Africa poses a plethora of investment opportunities for the corporate real estate market despite challenges, said Vincent Lottefier, CEO of Corporate Solutions for Europe Middle East and Africa at Jones Lang LaSalle.
Lottefier was addressing the Africa Property Investment Summit in Johannesburg. He said the African continent is an economic dynamo, with six of the world’s fastest growing economies being African. Coupled with rapid urbanisation, with more than 50 cities in Africa having populations of over one million and Ernest and Young predicts that by 2030, 50% of Africans will be living in cities.
He said some of the world’s largest global corporates across the consumer goods, financial services and energy sectors expanding rapidly across the continent.
He said Jones Lang LaSalle recently produced a Sub-Saharan Africa Real Estate Transparency 2012 Index which reveals the varying real estate transparency levels in South Africa, Angola, Nigeria, Botswana, Zambia, Ghana, Kenya and Mauritius. The Index quantifies real estate low level of transparency in the region which remains a significant challenge for corporations and investors looking to access the substantial growth opportunities in sub-Saharan Africa. South Africa stands head and shoulders above the rest of the continent while Botswana, Kenya and Mauritius show signs of emerging transparency.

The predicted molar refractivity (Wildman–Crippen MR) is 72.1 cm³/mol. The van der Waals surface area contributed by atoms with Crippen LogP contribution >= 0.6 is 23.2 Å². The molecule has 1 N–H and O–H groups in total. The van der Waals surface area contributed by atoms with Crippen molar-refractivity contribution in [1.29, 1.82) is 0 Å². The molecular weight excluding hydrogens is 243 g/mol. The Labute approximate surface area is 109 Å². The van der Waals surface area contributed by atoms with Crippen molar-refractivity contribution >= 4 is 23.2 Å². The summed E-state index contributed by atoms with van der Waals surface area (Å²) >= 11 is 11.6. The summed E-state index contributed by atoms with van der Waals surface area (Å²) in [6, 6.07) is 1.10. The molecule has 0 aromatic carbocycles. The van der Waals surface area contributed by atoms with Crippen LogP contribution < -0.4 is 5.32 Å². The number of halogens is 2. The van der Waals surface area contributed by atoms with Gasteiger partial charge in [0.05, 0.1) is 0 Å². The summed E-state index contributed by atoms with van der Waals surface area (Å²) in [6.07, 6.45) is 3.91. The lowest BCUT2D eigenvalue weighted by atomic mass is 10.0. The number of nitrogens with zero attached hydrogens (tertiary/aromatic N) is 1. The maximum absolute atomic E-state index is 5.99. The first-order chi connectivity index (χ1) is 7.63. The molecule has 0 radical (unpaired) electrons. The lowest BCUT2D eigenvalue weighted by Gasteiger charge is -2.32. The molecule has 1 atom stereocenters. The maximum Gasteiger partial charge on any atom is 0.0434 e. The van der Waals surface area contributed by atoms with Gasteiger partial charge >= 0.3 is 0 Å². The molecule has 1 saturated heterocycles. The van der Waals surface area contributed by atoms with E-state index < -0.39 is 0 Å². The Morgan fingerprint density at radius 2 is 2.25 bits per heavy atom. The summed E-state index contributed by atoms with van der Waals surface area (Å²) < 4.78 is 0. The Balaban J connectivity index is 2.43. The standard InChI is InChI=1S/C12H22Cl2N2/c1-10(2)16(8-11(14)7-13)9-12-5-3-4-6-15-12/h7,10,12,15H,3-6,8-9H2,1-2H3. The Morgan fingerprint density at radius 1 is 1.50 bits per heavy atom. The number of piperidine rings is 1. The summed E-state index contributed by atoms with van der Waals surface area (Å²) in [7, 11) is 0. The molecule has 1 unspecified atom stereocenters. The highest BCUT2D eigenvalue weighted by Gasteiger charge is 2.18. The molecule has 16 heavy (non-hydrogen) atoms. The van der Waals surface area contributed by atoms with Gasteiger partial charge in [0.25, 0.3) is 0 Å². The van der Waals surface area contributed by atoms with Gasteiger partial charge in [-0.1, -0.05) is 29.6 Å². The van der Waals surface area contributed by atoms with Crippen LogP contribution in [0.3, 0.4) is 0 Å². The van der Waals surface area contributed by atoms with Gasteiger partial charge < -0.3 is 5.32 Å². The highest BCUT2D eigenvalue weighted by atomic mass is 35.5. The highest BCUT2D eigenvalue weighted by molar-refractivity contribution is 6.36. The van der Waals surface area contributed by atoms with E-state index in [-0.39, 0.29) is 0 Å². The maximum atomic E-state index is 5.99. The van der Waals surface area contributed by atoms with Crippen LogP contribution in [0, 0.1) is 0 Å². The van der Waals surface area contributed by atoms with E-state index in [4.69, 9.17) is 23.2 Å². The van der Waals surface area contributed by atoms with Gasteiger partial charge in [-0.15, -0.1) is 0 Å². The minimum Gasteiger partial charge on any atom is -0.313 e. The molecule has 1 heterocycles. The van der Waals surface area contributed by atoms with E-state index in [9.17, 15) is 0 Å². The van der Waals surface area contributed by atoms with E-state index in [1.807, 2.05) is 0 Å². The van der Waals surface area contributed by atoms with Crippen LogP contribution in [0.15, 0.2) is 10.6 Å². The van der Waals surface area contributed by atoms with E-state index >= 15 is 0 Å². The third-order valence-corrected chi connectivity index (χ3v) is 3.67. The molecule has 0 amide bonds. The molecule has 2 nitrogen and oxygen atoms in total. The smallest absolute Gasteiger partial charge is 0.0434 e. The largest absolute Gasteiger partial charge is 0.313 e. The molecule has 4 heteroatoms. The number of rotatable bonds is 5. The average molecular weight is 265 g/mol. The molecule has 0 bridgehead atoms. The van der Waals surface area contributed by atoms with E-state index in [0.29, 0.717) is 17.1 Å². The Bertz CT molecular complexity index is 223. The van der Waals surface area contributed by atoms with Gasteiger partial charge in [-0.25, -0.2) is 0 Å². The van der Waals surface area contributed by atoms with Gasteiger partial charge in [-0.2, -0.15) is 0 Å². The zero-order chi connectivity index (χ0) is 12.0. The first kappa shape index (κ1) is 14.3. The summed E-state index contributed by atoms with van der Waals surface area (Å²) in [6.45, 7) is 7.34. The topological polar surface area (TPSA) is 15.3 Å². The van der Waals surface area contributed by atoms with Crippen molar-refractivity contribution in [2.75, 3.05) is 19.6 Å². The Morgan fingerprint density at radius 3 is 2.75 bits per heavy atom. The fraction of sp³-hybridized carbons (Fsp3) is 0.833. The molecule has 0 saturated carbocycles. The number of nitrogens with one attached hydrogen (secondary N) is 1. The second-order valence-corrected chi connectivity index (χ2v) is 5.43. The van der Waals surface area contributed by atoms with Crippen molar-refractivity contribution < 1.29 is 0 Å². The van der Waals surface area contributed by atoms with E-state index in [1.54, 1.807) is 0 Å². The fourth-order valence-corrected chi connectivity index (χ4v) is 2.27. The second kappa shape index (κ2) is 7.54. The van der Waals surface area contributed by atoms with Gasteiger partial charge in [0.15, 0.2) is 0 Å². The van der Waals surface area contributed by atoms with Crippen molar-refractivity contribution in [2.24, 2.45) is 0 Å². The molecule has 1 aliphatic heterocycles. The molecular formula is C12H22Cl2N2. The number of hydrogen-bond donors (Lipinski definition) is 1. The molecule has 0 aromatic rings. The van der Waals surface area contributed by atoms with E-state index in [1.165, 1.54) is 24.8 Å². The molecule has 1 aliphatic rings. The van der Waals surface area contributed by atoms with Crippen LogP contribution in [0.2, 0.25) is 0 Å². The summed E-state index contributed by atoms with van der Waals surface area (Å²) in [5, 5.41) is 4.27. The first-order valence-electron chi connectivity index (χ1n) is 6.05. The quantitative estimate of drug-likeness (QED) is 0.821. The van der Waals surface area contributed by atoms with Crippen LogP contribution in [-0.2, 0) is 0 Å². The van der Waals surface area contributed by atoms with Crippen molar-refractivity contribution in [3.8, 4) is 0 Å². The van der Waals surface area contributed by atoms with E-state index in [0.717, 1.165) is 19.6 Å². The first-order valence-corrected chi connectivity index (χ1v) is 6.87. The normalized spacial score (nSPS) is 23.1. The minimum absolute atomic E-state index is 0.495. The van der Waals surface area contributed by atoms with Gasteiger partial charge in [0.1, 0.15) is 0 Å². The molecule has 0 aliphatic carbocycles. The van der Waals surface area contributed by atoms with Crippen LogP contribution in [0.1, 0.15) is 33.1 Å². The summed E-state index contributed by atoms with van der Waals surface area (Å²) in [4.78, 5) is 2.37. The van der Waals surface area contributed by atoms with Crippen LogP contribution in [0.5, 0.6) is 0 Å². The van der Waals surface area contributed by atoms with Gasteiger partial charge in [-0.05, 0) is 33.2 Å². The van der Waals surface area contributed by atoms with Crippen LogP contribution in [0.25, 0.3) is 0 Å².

The extensively researched index indicates that many African countries are still ranking in the lower end of important global rankings in a number of key areas. The World Bank’s Doing Business reports ranks Mauritius and South Africa in the top 50 out of 183, with Botswana, Ghana, Namibia and Zambia ranking in the top half of the index. Angola, despite its many opportunities ranks poorly in the ‘ease of doing’ business indicators. A similar pattern is seen in the corruption index, which saw Angola being the most corrupt country in Africa according to the World Bank Doing Business Report 2012 and Transparency International 2012.
“Albeit many corporate real estate challenges in Africa, there are many untapped opportunities as international investors and corporations are widening their activities across a broad range of geographies driving investment and development